A bipartisan group of Senators yesterday announced that they had reached agreement on most elements of a transportation package that included authorization for Sound Transit 3. The authorized tax levels were lower than the Sound Transit request, which limits the potential size of the package and increases the reliance on sales tax. However, the agreement would still allow the agency to proceed with a package roughly the size of Sound Transit 2 (ST2).

The Senate agreement would permit up to $11 billion in tax revenue over 15 years. There is some confusion resulting from there being two different $15 billion sums in the discussion. The original Sound Transit request is for $15 billion, would provides room for the Board to explore which tax types are least unpopular and find the optimal package size.

The second $15 billion is a potential overall capital project package size, which ST staff used in an exercise and Martin speculatively mapped to projects. Staff picked this number because it was the same size as ST2 and therefore considered politically practical, but the ST board has not decided on the package’s size. Due to bond financing, a $15 billion package requires about $9 billion in taxing authority.

In other words, the lower authorization restricts Sound Transit’s options. If enacted into law, the agreement means that ST3 would be largely supported by an increase in the sales tax, with smaller increases in the MVET and property tax, and there would be much less scope to go beyond the size of ST2.

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Sound Transit Updates the Long Range Plan

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On December 18, the Sound Transit Board approved updates to the Long Range Plan, last revised in 2005. The corridor map saw 13 additions. There were also several text amendments. Most were uncontroversial, particularly those that were bringing the LRP up to date with other policies adopted since the last LRP update in 2005. Some, particularly those that seemed to have implications for ST3, were more challenging for the board.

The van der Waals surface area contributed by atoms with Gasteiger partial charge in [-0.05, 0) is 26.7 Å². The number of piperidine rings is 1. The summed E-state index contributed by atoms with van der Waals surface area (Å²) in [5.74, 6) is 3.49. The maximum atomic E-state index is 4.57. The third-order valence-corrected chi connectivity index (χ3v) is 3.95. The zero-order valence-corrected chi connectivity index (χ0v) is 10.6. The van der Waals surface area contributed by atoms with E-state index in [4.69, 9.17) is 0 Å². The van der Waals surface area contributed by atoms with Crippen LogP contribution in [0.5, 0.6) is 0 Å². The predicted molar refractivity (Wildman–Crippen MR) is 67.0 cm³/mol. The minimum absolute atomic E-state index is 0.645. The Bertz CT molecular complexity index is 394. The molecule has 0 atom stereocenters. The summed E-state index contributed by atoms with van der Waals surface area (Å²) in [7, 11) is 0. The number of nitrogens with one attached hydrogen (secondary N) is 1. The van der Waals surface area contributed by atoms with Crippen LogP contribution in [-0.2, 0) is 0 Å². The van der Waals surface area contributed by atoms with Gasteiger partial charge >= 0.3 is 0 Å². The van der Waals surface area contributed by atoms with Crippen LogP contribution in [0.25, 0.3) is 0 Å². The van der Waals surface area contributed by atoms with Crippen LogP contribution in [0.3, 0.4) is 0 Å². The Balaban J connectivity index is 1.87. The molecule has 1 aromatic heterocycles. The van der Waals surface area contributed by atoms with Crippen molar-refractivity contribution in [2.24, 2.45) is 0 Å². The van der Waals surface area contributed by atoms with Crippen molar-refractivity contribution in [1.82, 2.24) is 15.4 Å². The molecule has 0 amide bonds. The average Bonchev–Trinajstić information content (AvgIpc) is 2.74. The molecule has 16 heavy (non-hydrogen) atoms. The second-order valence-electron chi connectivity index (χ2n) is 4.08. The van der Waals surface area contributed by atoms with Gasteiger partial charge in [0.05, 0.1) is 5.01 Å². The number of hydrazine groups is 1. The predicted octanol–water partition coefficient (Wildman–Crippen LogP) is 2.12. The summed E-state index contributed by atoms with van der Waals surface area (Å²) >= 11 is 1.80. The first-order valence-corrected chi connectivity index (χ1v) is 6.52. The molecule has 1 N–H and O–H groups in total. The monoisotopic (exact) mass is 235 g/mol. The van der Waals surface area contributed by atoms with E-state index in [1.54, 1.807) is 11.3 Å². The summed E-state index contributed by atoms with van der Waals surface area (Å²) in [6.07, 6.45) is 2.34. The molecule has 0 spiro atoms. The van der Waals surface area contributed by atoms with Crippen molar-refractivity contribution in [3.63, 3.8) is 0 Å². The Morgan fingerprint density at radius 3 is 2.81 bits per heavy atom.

I’ll describe the text amendments first, and then the map changes.

TEXT AMENDMENTS

Interesting amendments included the adding of a goal to “support vibrant, walkable communities and place-making around HCT stations” (T4); to “consider adding infill stations that were deferred in Sound Move or ST2 as part of a future system plan” (T9); support for “efforts that will maintain speed and reliability for buses using freeway HOV or managed lanes” (T20); a commitment to “favor cities and counties with supportive land use plans” (T13); “integrating the planning and operations of local and regional transit agencies” (T14); affirming that streetcars could be a service included in the LRP if they operated in exclusive or managed rights-of-way (T27).

Two amendments provoked lively discusssion. Text amendment T1 described criteria used to select projects.  Representatives from Pierce County sought clarification that the criteria were not in ranked order (perhaps concerned that ridership was the first item listed?). Staff confirmed the criteria were in no particular order.

Of more consequence, text amendment T18, offered by Murray and O’Brien, would have opened a discussion about funding alternatives for a second tunnel through Downtown Seattle (and other similarly significant regional facilities). This drew opposition from other areas. Some saw it as a distraction from the completion of the spine (to Tacoma, Everett and Redmond). Others were concerned about the implications for subarea equity. Although a tunnel is one option for service to West Seattle, it would also be useful to other regional services, including rail on SR 520, as capacity was reached on the existing tunnel. Therefore, it would make sense for all of the areas to contribute. Despite the implications for West Seattle, it was assumed that a second tunnel would not be built before ST4. That amendment was rejected on an 8-6 vote.